A well packaged entertainer it certainly is, which makes up for its length. I've mentioned Meena Kumari, but Dilip Kumar is quite remarkable in this as well, of course. With melodrama, comedy, and sword fights, as a prince and as a saint, his effortless depiction of each speaks to his versatility. One could go on and on about this film, but it's probably best to save it all (and there's plenty) for you to discover. Its grandeur had me wishing we could see all the hard work that went into the art direction, in color.

Movie rating: 4/5 (Excellent)
Meena Kumari...here I come :)

Music rating: 5/5 (Phenomenal!)

Also see: Kohinoor (1960) at Dances on the Footpath

And finally...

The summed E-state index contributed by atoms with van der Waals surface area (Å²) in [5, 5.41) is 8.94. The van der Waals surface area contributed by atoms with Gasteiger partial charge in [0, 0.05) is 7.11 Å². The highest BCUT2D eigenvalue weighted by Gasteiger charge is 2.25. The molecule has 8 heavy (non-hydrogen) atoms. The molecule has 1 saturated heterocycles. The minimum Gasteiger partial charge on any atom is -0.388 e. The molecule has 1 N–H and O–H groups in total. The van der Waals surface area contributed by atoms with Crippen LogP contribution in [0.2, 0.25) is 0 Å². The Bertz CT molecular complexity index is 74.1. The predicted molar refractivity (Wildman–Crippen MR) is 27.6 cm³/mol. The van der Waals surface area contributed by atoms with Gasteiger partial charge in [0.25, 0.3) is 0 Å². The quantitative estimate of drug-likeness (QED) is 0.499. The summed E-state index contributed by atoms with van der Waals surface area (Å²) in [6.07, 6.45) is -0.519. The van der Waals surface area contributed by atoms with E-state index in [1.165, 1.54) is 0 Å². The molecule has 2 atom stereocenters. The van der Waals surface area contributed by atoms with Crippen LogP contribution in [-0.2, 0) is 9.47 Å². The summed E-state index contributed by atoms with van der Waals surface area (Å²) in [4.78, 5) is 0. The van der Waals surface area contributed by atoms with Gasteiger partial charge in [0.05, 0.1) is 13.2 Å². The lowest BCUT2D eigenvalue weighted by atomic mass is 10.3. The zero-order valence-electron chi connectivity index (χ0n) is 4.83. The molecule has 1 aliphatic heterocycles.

The Urdu word 'kohinoor' is derived from the Faarsi (Persian) term 'koh-e-noor' which means 'peak of illumination' (literally, 'mountain of light'). When both definitions are applied to parts of this film and most definitely its music, one can see why the title is hardly out of place despite the theme bearing no direct semblance (the indirect will always be there) to the more popular Kohinoor, of which you can read more here. (It was also in the news a couple of months ago.)

34 comments:

sunil said...

Absolutely LOVED the way a half-terrified Meena Kumari goes around bonging the guards on their head with that pedstal. :)
And wow, talk about macho Dilip Kumar in that same scene: "Woh Dust tum par hadh dalleygain aur main konay main tamasha dektha rahoonga? :)

Mukhri, with his, "Guru where are you?"

The humour is WAYYYYY ahead of its time.

theBollywoodFan said...